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Americans are now copying Russia and making hundreds of fake Facebook accounts to influence politics (FB)

Rob Price
facebook ceo mark zuckerberg founder

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  • Facebook has taken down 559 pages and 251 accounts that were part of coordinated campaigns to influence US politics.
  • The accounts were run by Americans and are evidence of how malicious users in the US are increasingly copying the techniques Russian trolls used in the 2016 US election.

Americans are taking a page out of Russia's playbook.

Malicious Facebook users are creating hundreds of fake accounts and pages in attempts to politically influence users, Facebook said in a blog post on Thursday.

The Silicon Valley social networking firm has announced a crackdown on the these, removing 559 pages and 251 accounts "that have consistently broken our rules against spam and coordinated inauthentic behavior." Facebook did not cite the source of these accounts, but The New York Times reported that they were run by Americans .

"Many were using fake accounts or multiple accounts with the same names and posted massive amounts of content across a network of Groups and Pages to drive traffic to their websites," Nathaniel Gleicher, Facebook's head of cybersecurity, wrote.

"Many used the same techniques to make their content appear more popular on Facebook than it really was. Others were ad farms using Facebook to mislead people into thinking that they were forums for legitimate political debate."

According to The New York Times, the removed accounts included Right Wing News — a page that sometimes spread fake news with a right-wing slant — as well as the left-wing pages Resistance and Reverb Press.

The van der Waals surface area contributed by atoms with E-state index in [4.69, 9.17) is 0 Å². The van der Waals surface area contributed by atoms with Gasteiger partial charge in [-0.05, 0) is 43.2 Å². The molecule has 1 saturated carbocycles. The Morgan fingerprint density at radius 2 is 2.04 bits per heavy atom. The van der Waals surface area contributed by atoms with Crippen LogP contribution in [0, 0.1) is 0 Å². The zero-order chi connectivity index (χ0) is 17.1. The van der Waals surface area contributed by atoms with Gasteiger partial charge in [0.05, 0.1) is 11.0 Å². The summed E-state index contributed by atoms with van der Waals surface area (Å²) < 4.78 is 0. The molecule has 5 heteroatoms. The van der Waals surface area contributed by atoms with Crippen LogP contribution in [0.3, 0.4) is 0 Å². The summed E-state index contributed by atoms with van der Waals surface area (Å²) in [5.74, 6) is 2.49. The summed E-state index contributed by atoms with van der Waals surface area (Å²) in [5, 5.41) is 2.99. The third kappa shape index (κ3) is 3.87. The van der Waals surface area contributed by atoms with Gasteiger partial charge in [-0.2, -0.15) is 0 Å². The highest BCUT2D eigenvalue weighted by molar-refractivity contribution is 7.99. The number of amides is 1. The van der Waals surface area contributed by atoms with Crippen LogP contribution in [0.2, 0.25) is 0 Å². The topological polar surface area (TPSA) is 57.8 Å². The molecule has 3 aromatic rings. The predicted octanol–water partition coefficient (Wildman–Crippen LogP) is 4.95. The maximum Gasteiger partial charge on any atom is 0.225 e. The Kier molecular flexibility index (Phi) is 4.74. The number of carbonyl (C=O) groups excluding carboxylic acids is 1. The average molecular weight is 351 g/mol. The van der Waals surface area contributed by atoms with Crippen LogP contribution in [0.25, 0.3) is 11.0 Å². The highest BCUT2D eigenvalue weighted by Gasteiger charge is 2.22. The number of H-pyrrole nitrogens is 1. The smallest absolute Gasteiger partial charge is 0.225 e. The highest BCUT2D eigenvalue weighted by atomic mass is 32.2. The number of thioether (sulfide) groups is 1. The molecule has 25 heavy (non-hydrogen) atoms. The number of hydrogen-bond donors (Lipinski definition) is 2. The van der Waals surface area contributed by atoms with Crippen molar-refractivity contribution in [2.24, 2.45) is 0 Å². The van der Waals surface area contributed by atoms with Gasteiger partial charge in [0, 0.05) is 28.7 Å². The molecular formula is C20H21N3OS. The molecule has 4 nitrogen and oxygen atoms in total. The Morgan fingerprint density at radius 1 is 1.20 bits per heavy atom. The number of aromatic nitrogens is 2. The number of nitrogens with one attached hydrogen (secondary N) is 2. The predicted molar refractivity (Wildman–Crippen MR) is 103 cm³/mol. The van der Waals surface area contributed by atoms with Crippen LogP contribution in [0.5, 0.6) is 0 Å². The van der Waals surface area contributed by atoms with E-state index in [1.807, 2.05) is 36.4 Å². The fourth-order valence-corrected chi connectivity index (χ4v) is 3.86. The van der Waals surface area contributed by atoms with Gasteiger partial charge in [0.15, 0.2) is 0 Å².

The activity echoes the actions of Russia during the 2016 US election, when it attempted to influence American politics using a coordinated campaign of fake accounts that spread hoaxes and misleading information.

Facebook said it looked at the behavior of the accounts, rather than the content posted, in its decision to ban them.

"Today, these networks increasingly use sensational political content — regardless of its political slant — to build an audience and drive traffic to their websites, earning money for every visitor to the site. And like the politically motivated activity we've seen, the 'news' stories or opinions these accounts and Pages share are often indistinguishable from legitimate political debate," Gleicher wrote. "This is why it's so important we look at these actors' behavior — such as whether they're using fake accounts or repeatedly posting spam — rather than their content when deciding which of these accounts, Pages or Groups to remove."

A Facebook spokesperson did not immediately respond to Business Insider's request for clarification on the sources of the accounts and details of the accounts themselves.

Some critics have attacked Facebook on the timing on the removals, coming just weeks before the US midterm elections.

"Early voting is already happening in some states, and Election Day is a few weeks away, so it’s especially inexcusable that Facebook is only now deleting political disinformation pages. Facebook has long been aware of the presence and activities of these pages but did nothing until the company sensed a potential public relations disaster as reporters started working on stories about right-wing networks intentionally promoting misinformation through their operation of these pages," Angelo Carusone, president of media watchdog Media Matters, said in a statement.  

"So, while it’s a good thing that Facebook is finally taking this action, it’s yet another example that Facebook is not prepared to proactively meet the challenges of abuse and misinformation on its platform; instead, the platform does the bare minimum to respond to the latest PR crisis."

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